Salcedo said that days before her death, she outlined a plan to him to purchase Paz’s grandfather’s home – where the writer first discovered books – and use it to house the archive and serve as a retreat for writers and scholars. She had not lived in the apartment where Paz’s library and papers are for years (she could not climb the stairs, and was afraid of elevators); she died in an apartment in the upscale neighbourhood of Polanco. It is not clear who might have been in the apartment at the time – several domestic workers, apparently, perhaps others. This situation has led to rampant speculation about what happened on the day she died, and since, to the collection of artworks and manuscripts presumed to have been in the apartment. The then-Minister of Culture told the media on the night of her death that the ministry was talking to her lawyer and would proceed according to his instructions.

That statement threw Ruy and others into a panic: They knew Tramini had no lawyer, and were quite sure she had left no instructions. He and Salcedo wonder what has potentially gone missing already – which they may never be able to establish, since no one knows exactly what artwork or papers Tramini had when she died.

Lucina Jimenez, director of the National Institute of Fine Arts, said the apartment where Tramini died was sealed shortly after her death, as was the one housing the archive, and they were put under police guard. “No one has entered, not one person,” she said.

Once the government agreed there was no lawyer, everything froze. Jimenez said there was a mandatory waiting period for any possible heirs to come forward, but none did.

But Salcedo and the other Paz friends chafed at the delays. Salcedo says the administrators in the last Ministry of Culture didn’t want to do anything lest they be accused of corruption or mismanagement once they were replaced by new officials – so they didn’t take the “obvious logical step” of declaring the Paz-Tramini estate national heritage and expropriating it in the name of the state. “They didn’t dare to do it.”

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When the new government came in, officials announced that Paz had left instructions that if Tramini died without a will, his papers were to go to the Colegio Nacional. But there is still no plan for the rights, which, as an asset, go to the public charity.

“It’s a giant mess and they don’t understand it," said Salcedo, a small man who wears round, horn-rimmed glasses and shawl-collared sweaters. “… Everything depends on the will of some politician who doesn’t care about poetry or Octavio Paz or anything.”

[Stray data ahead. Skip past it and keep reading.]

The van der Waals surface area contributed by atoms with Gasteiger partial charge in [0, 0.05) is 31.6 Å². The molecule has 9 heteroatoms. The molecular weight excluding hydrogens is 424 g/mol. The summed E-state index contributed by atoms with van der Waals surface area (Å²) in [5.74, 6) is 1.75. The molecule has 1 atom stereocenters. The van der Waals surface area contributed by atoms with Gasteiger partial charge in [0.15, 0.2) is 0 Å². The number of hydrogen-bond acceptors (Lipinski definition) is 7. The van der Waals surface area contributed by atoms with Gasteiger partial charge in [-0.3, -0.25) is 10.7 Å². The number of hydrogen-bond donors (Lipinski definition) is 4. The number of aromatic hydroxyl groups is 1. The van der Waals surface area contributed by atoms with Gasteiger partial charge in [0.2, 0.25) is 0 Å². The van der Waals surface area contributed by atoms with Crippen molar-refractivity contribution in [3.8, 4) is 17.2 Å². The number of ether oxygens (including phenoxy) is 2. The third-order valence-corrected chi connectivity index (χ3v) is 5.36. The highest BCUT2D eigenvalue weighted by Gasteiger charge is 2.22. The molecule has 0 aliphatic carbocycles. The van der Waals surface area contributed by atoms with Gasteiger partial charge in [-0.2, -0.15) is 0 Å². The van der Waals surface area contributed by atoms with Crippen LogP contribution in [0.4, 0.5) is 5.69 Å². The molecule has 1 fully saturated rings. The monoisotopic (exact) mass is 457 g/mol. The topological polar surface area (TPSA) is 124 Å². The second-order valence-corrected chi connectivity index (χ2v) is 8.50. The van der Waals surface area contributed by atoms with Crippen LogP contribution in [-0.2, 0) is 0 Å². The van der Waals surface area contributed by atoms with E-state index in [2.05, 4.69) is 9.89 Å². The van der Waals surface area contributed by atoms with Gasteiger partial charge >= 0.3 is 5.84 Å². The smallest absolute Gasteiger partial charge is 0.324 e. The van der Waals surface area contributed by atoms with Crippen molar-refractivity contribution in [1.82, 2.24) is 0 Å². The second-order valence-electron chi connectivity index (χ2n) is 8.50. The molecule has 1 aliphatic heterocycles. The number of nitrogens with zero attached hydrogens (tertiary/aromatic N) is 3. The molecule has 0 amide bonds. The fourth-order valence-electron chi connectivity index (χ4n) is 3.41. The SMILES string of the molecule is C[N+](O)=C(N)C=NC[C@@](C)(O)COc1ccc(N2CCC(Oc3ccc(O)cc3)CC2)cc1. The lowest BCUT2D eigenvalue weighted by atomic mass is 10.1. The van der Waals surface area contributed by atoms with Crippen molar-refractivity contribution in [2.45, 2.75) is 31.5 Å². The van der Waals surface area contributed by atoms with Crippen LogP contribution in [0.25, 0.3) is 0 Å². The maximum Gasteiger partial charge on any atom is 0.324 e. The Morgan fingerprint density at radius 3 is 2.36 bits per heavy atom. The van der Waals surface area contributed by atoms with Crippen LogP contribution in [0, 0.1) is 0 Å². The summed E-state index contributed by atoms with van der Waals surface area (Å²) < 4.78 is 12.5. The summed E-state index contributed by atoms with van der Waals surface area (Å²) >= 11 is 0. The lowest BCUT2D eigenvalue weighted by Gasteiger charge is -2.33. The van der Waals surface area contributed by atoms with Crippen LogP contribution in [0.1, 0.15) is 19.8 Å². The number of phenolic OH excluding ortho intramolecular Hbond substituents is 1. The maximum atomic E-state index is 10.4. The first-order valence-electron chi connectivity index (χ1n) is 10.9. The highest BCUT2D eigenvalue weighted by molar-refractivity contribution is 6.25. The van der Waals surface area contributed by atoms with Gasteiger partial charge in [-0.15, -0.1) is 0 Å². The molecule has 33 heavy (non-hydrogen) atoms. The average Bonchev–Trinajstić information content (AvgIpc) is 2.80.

Jose Alfonso Suarez del Real, the Minister for Culture of Mexico City in the new government, said that the process of making an inventory has begun, that Paz’s papers and correspondence will go to the Colegio Nacional. The couple’s ashes will be interred together at a small college called San Ildefonso where Paz had studied. The physical property will go to the charity but the government will create a new version of the foundation to manage the literary rights, and could use the funds from the sale of the real estate to manage it. He said this was dependent on all the “interested parties” agreeing to the plan – and if they don’t, the funds will go to maintenance of the elderly and orphans. The federal Culture Ministry will declare the Paz works objects of national heritage, he said.

Salcedo said he believes the process may be deliberately slow and messy to give cover to actors who wish to siphon off parts of the estate. He said having the estate in this opaque condition (wherein no one really knows how much is in the bank accounts, what art there is, what books and letters) was equivalent to turning children – nefarious children – “loose in the candy store.” He does not have the sense that the current government truly understands why all of this matters.

“Culture still has the power to unify the country: Mexico is so diverse and what really makes people proud and gives expectations for the future is culture,” he said. Paz and his generation of artists and musicians represent the product of a postrevolutionary investment in education and culture. “It’s not that he’s the most brilliant mind, no. He’s the product of investment in education – we need to share that lesson for people in the future. Why did this country at the start of the 20th century produce a person to win the Nobel Prize? In the archives and the work there are many clues.”